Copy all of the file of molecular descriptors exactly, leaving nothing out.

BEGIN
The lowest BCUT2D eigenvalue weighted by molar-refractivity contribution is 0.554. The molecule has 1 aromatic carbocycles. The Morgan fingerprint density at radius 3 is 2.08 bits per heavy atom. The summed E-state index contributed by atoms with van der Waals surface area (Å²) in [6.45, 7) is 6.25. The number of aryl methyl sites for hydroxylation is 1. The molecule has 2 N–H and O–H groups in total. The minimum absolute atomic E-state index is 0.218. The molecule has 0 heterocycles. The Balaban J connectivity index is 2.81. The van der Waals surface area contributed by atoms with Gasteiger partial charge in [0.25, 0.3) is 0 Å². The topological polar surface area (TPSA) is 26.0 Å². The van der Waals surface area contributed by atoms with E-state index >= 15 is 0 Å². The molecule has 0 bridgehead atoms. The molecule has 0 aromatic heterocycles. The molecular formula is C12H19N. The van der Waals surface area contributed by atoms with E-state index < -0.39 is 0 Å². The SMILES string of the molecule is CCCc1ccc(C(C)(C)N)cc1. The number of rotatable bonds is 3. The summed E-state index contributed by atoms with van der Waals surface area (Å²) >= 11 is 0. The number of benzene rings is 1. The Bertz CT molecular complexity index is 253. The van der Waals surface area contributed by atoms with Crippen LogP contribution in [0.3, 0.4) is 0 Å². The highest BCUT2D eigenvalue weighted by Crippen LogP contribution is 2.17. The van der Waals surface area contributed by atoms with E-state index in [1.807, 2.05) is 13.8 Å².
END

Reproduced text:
The lowest BCUT2D eigenvalue weighted by molar-refractivity contribution is 0.554. The molecule has 1 aromatic carbocycles. The Morgan fingerprint density at radius 3 is 2.08 bits per heavy atom. The summed E-state index contributed by atoms with van der Waals surface area (Å²) in [6.45, 7) is 6.25. The number of aryl methyl sites for hydroxylation is 1. The molecule has 2 N–H and O–H groups in total. The minimum absolute atomic E-state index is 0.218. The molecule has 0 heterocycles. The Balaban J connectivity index is 2.81. The van der Waals surface area contributed by atoms with Gasteiger partial charge in [0.25, 0.3) is 0 Å². The topological polar surface area (TPSA) is 26.0 Å². The van der Waals surface area contributed by atoms with E-state index >= 15 is 0 Å². The molecule has 0 bridgehead atoms. The molecule has 0 aromatic heterocycles. The molecular formula is C12H19N. The van der Waals surface area contributed by atoms with E-state index < -0.39 is 0 Å². The SMILES string of the molecule is CCCc1ccc(C(C)(C)N)cc1. The number of rotatable bonds is 3. The summed E-state index contributed by atoms with van der Waals surface area (Å²) >= 11 is 0. The number of benzene rings is 1. The Bertz CT molecular complexity index is 253. The van der Waals surface area contributed by atoms with Crippen LogP contribution in [0.3, 0.4) is 0 Å². The highest BCUT2D eigenvalue weighted by Crippen LogP contribution is 2.17. The van der Waals surface area contributed by atoms with E-state index in [1.807, 2.05) is 13.8 Å².